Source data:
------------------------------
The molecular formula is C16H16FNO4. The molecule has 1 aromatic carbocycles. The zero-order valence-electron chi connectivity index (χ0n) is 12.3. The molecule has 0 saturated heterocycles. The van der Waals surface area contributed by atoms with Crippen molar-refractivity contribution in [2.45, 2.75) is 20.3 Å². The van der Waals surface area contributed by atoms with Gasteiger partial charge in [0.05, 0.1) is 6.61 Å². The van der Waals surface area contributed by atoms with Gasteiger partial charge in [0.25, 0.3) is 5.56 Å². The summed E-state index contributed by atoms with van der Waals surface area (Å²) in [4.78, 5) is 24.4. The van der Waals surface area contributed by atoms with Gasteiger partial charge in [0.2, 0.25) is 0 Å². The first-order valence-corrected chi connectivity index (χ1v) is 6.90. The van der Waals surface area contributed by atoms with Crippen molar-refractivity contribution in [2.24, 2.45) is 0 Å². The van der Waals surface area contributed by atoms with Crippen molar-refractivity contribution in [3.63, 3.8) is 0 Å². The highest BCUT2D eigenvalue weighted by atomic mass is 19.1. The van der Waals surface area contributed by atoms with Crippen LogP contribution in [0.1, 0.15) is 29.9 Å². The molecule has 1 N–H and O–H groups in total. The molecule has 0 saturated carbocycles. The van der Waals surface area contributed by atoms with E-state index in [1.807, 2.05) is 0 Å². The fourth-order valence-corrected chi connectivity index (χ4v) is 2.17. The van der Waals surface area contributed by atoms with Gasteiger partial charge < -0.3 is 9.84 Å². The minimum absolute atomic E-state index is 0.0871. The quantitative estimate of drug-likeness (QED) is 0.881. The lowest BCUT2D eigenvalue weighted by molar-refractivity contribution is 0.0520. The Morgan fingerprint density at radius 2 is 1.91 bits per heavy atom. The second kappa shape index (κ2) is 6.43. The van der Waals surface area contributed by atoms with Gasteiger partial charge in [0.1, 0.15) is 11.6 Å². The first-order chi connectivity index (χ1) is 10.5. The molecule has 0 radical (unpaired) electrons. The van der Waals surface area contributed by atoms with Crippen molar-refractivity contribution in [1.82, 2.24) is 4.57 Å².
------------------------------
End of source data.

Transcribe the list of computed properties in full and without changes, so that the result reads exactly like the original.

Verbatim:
The molecular formula is C16H16FNO4. The molecule has 1 aromatic carbocycles. The zero-order valence-electron chi connectivity index (χ0n) is 12.3. The molecule has 0 saturated heterocycles. The van der Waals surface area contributed by atoms with Crippen molar-refractivity contribution in [2.45, 2.75) is 20.3 Å². The van der Waals surface area contributed by atoms with Gasteiger partial charge in [0.05, 0.1) is 6.61 Å². The van der Waals surface area contributed by atoms with Gasteiger partial charge in [0.25, 0.3) is 5.56 Å². The summed E-state index contributed by atoms with van der Waals surface area (Å²) in [4.78, 5) is 24.4. The van der Waals surface area contributed by atoms with Gasteiger partial charge in [0.2, 0.25) is 0 Å². The first-order valence-corrected chi connectivity index (χ1v) is 6.90. The van der Waals surface area contributed by atoms with Crippen molar-refractivity contribution in [2.24, 2.45) is 0 Å². The van der Waals surface area contributed by atoms with Crippen molar-refractivity contribution in [3.63, 3.8) is 0 Å². The highest BCUT2D eigenvalue weighted by atomic mass is 19.1. The van der Waals surface area contributed by atoms with Crippen LogP contribution in [0.1, 0.15) is 29.9 Å². The molecule has 1 N–H and O–H groups in total. The molecule has 0 saturated carbocycles. The van der Waals surface area contributed by atoms with E-state index in [1.807, 2.05) is 0 Å². The fourth-order valence-corrected chi connectivity index (χ4v) is 2.17. The van der Waals surface area contributed by atoms with Gasteiger partial charge < -0.3 is 9.84 Å². The minimum absolute atomic E-state index is 0.0871. The quantitative estimate of drug-likeness (QED) is 0.881. The lowest BCUT2D eigenvalue weighted by molar-refractivity contribution is 0.0520. The Morgan fingerprint density at radius 2 is 1.91 bits per heavy atom. The second kappa shape index (κ2) is 6.43. The van der Waals surface area contributed by atoms with Gasteiger partial charge in [0.1, 0.15) is 11.6 Å². The first-order chi connectivity index (χ1) is 10.5. The molecule has 0 radical (unpaired) electrons. The van der Waals surface area contributed by atoms with Crippen molar-refractivity contribution in [1.82, 2.24) is 4.57 Å².